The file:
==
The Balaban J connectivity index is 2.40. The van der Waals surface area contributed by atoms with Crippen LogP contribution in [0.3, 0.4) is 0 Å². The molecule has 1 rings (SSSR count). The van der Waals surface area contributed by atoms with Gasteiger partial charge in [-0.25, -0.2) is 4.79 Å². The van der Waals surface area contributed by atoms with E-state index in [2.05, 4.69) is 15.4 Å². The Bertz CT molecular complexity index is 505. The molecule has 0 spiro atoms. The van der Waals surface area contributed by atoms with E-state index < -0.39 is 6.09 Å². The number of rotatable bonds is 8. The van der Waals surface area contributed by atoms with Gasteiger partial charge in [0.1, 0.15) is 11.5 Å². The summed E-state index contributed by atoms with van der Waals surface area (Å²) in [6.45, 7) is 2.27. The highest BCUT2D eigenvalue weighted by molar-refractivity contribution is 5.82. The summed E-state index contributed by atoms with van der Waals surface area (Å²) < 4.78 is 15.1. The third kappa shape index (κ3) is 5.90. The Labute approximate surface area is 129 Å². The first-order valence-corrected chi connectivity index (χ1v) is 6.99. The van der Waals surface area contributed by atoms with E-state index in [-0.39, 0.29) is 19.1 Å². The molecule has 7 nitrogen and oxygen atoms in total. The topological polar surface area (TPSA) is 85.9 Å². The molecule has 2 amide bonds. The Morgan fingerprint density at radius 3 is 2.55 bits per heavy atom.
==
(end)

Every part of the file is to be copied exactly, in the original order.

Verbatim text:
The Balaban J connectivity index is 2.40. The van der Waals surface area contributed by atoms with Crippen LogP contribution in [0.3, 0.4) is 0 Å². The molecule has 1 rings (SSSR count). The van der Waals surface area contributed by atoms with Gasteiger partial charge in [-0.25, -0.2) is 4.79 Å². The van der Waals surface area contributed by atoms with E-state index in [2.05, 4.69) is 15.4 Å². The Bertz CT molecular complexity index is 505. The molecule has 0 spiro atoms. The van der Waals surface area contributed by atoms with E-state index < -0.39 is 6.09 Å². The number of rotatable bonds is 8. The van der Waals surface area contributed by atoms with Gasteiger partial charge in [0.1, 0.15) is 11.5 Å². The summed E-state index contributed by atoms with van der Waals surface area (Å²) in [6.45, 7) is 2.27. The highest BCUT2D eigenvalue weighted by molar-refractivity contribution is 5.82. The summed E-state index contributed by atoms with van der Waals surface area (Å²) < 4.78 is 15.1. The third kappa shape index (κ3) is 5.90. The Labute approximate surface area is 129 Å². The first-order valence-corrected chi connectivity index (χ1v) is 6.99. The van der Waals surface area contributed by atoms with E-state index in [-0.39, 0.29) is 19.1 Å². The molecule has 7 nitrogen and oxygen atoms in total. The topological polar surface area (TPSA) is 85.9 Å². The molecule has 2 amide bonds. The Morgan fingerprint density at radius 3 is 2.55 bits per heavy atom.